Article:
How port congestion may affect grocery prices
MANILA, Philippines – The congestion at Manila ports may drive up the prices of goods in supermarkets in the coming months, according to Steven Cua, president of the Philippine Amalgamated Supermarkets Association.
Cua said congestion at the ports have already affected the operations of some manufacturers.
He said a meeting was held last week with the Department of Trade and Industry and the Philippine Chamber of Food Manufacturers wherein issues were raised involving the shipping of products to Metro Manila.
“Hindi maipasok ang mga finished products o mga sangkap sa kanilang mga mina-manufacture, because of that tumaas ang cost of production,” Cua told dzMM on Monday.
Cua said prices of some products have already increased slightly due to added delivery costs and lessened supply.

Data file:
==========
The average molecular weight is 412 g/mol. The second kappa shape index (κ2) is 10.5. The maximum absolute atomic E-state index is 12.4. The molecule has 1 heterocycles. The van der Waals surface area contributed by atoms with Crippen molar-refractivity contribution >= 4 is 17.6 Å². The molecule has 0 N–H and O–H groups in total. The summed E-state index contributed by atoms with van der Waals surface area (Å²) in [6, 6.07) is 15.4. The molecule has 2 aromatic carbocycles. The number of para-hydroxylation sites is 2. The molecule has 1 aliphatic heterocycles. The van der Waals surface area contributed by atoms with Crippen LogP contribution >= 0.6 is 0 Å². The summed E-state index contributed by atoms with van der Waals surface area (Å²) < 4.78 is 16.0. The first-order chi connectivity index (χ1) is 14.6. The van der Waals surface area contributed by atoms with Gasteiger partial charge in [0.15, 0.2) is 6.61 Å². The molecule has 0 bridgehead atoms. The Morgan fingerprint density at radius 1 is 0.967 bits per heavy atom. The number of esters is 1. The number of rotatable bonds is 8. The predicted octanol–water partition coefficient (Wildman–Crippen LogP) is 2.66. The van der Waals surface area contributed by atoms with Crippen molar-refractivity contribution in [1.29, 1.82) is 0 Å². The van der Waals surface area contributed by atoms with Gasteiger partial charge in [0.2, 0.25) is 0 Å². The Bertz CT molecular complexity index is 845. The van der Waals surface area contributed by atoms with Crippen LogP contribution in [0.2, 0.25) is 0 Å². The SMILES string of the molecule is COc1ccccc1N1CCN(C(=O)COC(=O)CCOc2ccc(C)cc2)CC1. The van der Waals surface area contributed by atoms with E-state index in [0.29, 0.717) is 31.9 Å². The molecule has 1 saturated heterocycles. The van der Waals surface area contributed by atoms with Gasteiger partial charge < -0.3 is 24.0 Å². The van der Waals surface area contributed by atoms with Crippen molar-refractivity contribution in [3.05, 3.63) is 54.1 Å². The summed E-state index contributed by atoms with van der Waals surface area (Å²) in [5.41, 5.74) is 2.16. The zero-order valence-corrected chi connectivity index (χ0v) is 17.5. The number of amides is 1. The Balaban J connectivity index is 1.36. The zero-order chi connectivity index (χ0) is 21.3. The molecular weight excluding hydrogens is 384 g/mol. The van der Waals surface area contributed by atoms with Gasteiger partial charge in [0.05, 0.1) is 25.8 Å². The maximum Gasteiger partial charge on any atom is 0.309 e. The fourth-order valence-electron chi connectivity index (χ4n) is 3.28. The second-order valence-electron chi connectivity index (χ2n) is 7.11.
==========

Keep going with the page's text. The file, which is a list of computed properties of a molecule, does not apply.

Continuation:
“Hindi mailabas ang sangkap, so kumokonti ang supply, hindi na normal. Minsan hindi makadaan sa Manila port, dumadaan pa sa Batangas or Subic ports, so the cost of transportation may additional trucking fees’ yan na P20,000,” Cua said.
“Nagbabadyang palapit ang Christmas at kung ang production ay tatamaan, tataas ang cost of production at mga bilihin ay maaaring tumaas. Kaya kailangan gawan ng solusyon kaagad ng gobyerno, ng PPA in particular together with private companies running these ports kung paano i-decongest,” he added.
Cua noted that as of this month, the Philippine Amalgamated Supermarkets Association has yet to receive any advise of a massive price hike from its members, which include RFC, Liana’s, and Welcome.
He said that because of the congestion problem, business should also look for other ways to deliver their goods without affecting the consumers.
“Ito ‘yung panahon for entrepreneurs to be creative, mag-isip ng paraan: Ano ang gagawin ko, kailangan ko ba ipasok sa ibang port? Or ano ang pwede kong gawin para hindi ako maputulan ng supply at mawalan ako ng customer at mapunta sa ibang brand?” he said.
Consumers, on the other hand, may also consider expanding their options by patronizing smaller brands not affected by the port congestion.
“Maraming brands out there. It’s time also to shift to smaller companies that produce the same products that we need,” said Cua.